Neoadjuvant chemoradiotherapy followed by surgical resection should be regarded as the standard of care for patients with locally advanced resectable esophageal or esophagogastric junction cancer, according to the results of a randomized, controlled trial.
Patients with squamous cell carcinoma and adenocarcinoma subtypes derived clinical benefit from this treatment, according to the researchers.
“Esophageal cancer is an aggressive disease, characterized by a high degree of locoregional and distant recurrence after primary surgical resection and poor 5-year OS that rarely exceeds 40%,” Joel Shapiro, MD, PhD, of the department of surgery at Erasmus MC University Medical Center in Rotterdam, Netherlands, and colleagues wrote. “Much effort has been put into improving tumor resectability, long-term locoregional control and OS through the addition of chemotherapy, radiotherapy or both to surgery, in a neoadjuvant or adjuvant setting. However, many studies have not shown a significant long-term survival benefit of such approaches.”
The CROSS trial compared neoadjuvant chemoradiotherapy followed by surgery with surgery alone in patients with squamous cell carcinoma or adenocarcinoma of the esophagus or esophagogastric junction. Initial results showed a significant increase in 5-year OS among patients in the chemoradiotherapy arm after a median follow-up of 45 months.
The final analysis included data from 366 patients (median age, 60 years) with clinically resectable, locally advanced esophageal or esophagogastric junction cancer.
Shapiro and colleagues randomly assigned 178 patients to five weekly cycles of neoadjuvant chemotherapy (IV carboplatin [area under the curve, 2 mg/mL per minute] and IV paclitaxel [50 mg/m2 for 23 days]) with concurrent radiotherapy (41.4 Gy in 23 fractions of 1.8 Gy 5 days per week) followed by surgery. The other 188 patients underwent surgery alone.
OS served as the primary endpoint.
Median follow-up was 84.1 months (range, 61.1-116.8; interquartile range, 70.7-96.6).
Ninety-five percent of patients (n = 162) completed the entire neoadjuvant chemoradiotherapy regimen.
Researchers reported median OS of 48.6 months (95% CI, 32.1-65.1) among patients assigned to neoadjuvant chemotherapy and 24 months (95% CI, 14.2-33.7) among patients assigned surgery alone (HR = 0.68; 95% CI, 0.53-0.88).
Neoadjuvant radiotherapy conferred statistically significant improvements in median OS among patients with squamous cell carcinoma (81.6 months vs. 21 months; P = .008) and those with adenocarcinomas (43.2 months vs. 27.1 months; P = .038).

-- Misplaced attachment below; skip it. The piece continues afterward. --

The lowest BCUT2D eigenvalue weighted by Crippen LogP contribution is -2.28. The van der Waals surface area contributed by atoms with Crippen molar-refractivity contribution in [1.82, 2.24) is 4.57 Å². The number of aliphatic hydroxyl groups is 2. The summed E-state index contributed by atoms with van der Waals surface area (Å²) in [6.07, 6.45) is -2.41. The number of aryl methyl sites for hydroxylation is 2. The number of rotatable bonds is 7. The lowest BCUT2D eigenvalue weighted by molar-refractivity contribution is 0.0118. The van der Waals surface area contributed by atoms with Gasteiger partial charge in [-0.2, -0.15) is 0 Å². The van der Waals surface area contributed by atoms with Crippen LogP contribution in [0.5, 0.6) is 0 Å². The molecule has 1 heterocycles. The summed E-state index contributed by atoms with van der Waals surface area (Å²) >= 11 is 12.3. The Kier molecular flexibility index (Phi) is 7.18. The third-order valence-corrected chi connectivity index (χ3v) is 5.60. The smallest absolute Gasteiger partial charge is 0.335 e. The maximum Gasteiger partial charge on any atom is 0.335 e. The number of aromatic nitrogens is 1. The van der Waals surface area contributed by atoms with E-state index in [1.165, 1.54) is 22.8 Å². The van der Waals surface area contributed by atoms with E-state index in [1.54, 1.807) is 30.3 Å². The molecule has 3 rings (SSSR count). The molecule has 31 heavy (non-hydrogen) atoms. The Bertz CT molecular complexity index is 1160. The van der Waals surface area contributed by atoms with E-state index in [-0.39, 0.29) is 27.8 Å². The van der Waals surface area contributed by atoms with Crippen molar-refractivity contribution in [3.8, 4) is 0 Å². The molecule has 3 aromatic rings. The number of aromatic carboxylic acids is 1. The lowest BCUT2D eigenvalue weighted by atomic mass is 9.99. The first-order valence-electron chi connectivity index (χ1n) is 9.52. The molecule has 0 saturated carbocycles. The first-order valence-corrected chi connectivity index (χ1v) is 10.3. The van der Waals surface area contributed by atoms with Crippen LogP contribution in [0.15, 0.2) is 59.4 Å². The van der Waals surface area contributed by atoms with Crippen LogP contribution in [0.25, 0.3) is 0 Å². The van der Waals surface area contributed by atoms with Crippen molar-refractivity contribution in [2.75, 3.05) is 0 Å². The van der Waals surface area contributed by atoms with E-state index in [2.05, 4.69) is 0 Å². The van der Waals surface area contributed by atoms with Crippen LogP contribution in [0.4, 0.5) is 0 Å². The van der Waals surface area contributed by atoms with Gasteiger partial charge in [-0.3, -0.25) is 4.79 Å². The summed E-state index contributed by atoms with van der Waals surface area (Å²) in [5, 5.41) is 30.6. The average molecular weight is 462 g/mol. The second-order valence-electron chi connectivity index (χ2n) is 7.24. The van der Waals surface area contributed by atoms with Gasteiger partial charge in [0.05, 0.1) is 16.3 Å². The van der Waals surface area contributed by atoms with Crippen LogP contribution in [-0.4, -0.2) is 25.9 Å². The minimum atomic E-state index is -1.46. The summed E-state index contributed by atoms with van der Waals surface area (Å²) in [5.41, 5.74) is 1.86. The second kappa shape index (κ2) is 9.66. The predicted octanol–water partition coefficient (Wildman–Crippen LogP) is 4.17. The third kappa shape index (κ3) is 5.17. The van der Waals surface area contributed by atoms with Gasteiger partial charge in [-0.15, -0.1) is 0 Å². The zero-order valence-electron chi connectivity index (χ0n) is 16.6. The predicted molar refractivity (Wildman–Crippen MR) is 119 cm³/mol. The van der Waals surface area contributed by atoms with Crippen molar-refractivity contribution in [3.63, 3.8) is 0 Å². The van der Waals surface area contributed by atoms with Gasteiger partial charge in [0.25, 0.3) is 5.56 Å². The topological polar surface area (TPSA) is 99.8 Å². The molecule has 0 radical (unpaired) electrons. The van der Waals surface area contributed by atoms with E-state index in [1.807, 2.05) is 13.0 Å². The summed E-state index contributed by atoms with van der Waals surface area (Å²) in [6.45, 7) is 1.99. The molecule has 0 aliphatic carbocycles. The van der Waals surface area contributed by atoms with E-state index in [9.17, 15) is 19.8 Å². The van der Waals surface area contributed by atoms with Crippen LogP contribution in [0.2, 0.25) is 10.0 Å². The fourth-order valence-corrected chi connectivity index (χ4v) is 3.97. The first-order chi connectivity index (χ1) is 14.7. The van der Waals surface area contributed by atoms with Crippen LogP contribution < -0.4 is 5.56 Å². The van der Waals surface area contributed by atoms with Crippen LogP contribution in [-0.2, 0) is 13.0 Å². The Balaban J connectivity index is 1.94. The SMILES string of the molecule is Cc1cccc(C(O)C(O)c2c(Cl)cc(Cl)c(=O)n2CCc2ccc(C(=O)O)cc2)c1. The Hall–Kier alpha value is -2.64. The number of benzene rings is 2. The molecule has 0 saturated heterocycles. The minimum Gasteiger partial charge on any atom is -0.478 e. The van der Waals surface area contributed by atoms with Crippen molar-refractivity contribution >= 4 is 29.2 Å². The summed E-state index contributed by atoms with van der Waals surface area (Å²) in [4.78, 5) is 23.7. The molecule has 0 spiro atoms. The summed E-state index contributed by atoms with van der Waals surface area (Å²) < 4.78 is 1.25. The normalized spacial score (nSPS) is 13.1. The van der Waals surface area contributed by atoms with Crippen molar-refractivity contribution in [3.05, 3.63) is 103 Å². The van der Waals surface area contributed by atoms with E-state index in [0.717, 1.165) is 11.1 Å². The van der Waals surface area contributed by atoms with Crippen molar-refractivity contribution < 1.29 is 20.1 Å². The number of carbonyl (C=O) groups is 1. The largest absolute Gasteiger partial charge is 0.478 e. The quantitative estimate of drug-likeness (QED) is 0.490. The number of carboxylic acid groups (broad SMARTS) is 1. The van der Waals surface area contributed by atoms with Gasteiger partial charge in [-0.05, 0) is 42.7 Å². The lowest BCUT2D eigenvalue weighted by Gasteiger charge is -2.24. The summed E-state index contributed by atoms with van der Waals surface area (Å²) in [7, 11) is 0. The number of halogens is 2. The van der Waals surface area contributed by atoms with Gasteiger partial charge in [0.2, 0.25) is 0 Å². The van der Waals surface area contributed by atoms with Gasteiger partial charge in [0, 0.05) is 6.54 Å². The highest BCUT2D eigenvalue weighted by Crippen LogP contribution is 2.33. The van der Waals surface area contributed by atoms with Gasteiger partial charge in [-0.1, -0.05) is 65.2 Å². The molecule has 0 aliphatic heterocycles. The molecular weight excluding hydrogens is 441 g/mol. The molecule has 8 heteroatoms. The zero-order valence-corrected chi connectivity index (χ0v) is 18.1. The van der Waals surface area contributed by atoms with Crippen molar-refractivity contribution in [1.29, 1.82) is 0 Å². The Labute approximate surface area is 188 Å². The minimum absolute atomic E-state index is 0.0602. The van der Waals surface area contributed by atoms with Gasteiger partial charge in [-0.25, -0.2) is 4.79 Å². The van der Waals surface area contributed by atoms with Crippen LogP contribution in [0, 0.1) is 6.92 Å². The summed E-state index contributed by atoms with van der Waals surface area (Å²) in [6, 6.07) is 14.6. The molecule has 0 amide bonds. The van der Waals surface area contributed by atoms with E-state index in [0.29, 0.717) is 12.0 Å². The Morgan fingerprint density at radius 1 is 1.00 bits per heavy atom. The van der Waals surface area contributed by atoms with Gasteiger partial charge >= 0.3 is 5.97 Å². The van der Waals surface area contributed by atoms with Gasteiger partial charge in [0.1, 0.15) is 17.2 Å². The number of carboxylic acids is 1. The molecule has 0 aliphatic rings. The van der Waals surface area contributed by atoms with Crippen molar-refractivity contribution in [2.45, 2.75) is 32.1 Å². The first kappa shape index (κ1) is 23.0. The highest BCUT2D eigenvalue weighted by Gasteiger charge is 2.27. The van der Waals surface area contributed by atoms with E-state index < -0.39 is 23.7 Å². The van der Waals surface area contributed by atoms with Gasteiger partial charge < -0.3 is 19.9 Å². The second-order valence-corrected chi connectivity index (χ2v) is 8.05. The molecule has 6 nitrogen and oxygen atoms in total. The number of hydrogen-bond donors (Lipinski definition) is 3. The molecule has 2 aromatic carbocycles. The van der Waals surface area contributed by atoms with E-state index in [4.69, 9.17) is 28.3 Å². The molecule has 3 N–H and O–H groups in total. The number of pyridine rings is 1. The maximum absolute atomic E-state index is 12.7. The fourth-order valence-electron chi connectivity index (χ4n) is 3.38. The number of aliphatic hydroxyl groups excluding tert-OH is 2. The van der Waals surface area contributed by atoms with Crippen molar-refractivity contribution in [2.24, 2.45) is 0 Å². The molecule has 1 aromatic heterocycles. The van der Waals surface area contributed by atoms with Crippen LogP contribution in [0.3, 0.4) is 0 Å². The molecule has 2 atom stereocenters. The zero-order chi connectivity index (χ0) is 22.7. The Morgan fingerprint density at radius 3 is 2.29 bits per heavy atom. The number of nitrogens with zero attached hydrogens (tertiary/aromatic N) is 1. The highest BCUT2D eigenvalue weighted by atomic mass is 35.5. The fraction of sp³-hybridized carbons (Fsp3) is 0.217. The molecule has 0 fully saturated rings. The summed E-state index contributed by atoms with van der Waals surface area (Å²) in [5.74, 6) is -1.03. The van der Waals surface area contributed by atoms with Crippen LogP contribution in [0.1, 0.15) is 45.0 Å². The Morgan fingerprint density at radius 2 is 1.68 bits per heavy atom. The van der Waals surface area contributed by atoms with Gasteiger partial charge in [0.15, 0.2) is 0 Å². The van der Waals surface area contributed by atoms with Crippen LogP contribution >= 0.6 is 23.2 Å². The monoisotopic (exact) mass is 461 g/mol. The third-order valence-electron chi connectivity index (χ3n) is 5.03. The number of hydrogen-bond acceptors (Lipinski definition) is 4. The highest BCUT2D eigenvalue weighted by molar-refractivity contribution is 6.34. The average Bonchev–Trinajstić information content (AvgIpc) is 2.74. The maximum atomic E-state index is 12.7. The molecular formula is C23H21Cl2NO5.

Patients assigned to neoadjuvant chemoradiotherapy achieved a longer median PFS than patients assigned surgery alone (37.7 months vs. 16.2 months). Chemoradiotherapy conferred longer median PFS among patients with squamous cell carcinoma (74.7 months vs. 11.6 months) and adenocarcinomas (29.9 months vs. 17.7 months).
Sixteen patients died from treatment-related causes during follow-up; of these, nine were assigned to chemoradiotherapy and seven underwent surgery alone. Further, 23 patients died from non–treatment-related causes (neoadjuvant chemoradiotherapy, n = 13; surgery alone, n = 10).
Researchers reported 116 patients remained alive and disease free at final analysis. They included 39% (n = 69) of patients assigned to neoadjuvant chemoradiotherapy and 25% (n = 47) of patients assigned to surgery alone.
“Results from this trial might not be readily extrapolated to patients with poorer performance status, older patients, or those with tumors located in the proximal or middle esophagus because of the relative scarcity of patients in these categories,” Shapiro and colleagues wrote. “The value of this treatment regimen will need to be confirmed for these patients in future follow-up studies.”
Still, the OS benefits associated with neoadjuvant chemoradiotherapy plus surgery in the analyzed population suggest the regimen should be the standard of care for patients with resectable locally advanced esophageal or junctional cancer, the researchers concluded.
In an accompanying editorial, Christophe Mariette, MD, of the department of digestive and oncological surgery at Claude Huriez University Hospital in Lille, France, and colleagues highlighted the imbalance in outcomes among histologic types.
“Do these results mean that this particular chemoradiation regimen should be the sole standard treatment for this type of cancer?” Mariette and colleagues wrote. “Several issues need to be resolved before we can make this conclusion. First, the survival benefit of neoadjuvant chemotherapy for esophagogastric adenocarcinomas has been well demonstrated. … Second, although 75% of enrolled patients had an adenocarcinoma, the effect of neoadjuvant chemoradiotherapy was much greater in the smaller subgroup of patients with squamous cell carcinoma. … This finding emphasizes the fact that although neoadjuvant chemoradiotherapy benefited some patients with adenocarcinoma, many did not derive such a large benefit.” – by Cameron Kelsall
Disclosure: Shapiro reports no relevant financial disclosures. Please see the full study for a list of all other researchers’ relevant financial disclosures. Mariette and colleagues report no relevant financial disclosures.